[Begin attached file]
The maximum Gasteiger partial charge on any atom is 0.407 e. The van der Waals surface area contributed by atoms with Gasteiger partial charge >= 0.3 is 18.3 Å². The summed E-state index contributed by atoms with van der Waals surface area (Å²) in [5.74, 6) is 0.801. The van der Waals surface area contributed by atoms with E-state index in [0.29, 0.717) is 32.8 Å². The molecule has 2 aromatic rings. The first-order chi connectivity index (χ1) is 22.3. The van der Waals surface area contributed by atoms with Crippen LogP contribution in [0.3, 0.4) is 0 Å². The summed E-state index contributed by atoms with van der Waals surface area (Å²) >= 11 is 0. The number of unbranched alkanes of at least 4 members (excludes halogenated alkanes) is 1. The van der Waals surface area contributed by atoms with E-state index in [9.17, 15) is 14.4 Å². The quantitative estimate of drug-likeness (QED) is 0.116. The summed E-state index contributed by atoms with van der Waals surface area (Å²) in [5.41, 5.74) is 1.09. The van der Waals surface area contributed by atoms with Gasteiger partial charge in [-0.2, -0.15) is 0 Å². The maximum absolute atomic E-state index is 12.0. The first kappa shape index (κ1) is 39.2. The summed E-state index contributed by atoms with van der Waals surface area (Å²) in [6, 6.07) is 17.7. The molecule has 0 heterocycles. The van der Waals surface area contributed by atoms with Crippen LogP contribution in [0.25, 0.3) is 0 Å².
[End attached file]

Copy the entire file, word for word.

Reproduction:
The maximum Gasteiger partial charge on any atom is 0.407 e. The van der Waals surface area contributed by atoms with Gasteiger partial charge >= 0.3 is 18.3 Å². The summed E-state index contributed by atoms with van der Waals surface area (Å²) in [5.74, 6) is 0.801. The van der Waals surface area contributed by atoms with E-state index in [0.29, 0.717) is 32.8 Å². The molecule has 2 aromatic rings. The first-order chi connectivity index (χ1) is 22.3. The van der Waals surface area contributed by atoms with Crippen LogP contribution in [0.3, 0.4) is 0 Å². The summed E-state index contributed by atoms with van der Waals surface area (Å²) >= 11 is 0. The number of unbranched alkanes of at least 4 members (excludes halogenated alkanes) is 1. The van der Waals surface area contributed by atoms with E-state index in [9.17, 15) is 14.4 Å². The quantitative estimate of drug-likeness (QED) is 0.116. The summed E-state index contributed by atoms with van der Waals surface area (Å²) in [5.41, 5.74) is 1.09. The van der Waals surface area contributed by atoms with Gasteiger partial charge in [-0.2, -0.15) is 0 Å². The maximum absolute atomic E-state index is 12.0. The first kappa shape index (κ1) is 39.2. The summed E-state index contributed by atoms with van der Waals surface area (Å²) in [6, 6.07) is 17.7. The molecule has 0 heterocycles. The van der Waals surface area contributed by atoms with Crippen LogP contribution in [0.25, 0.3) is 0 Å².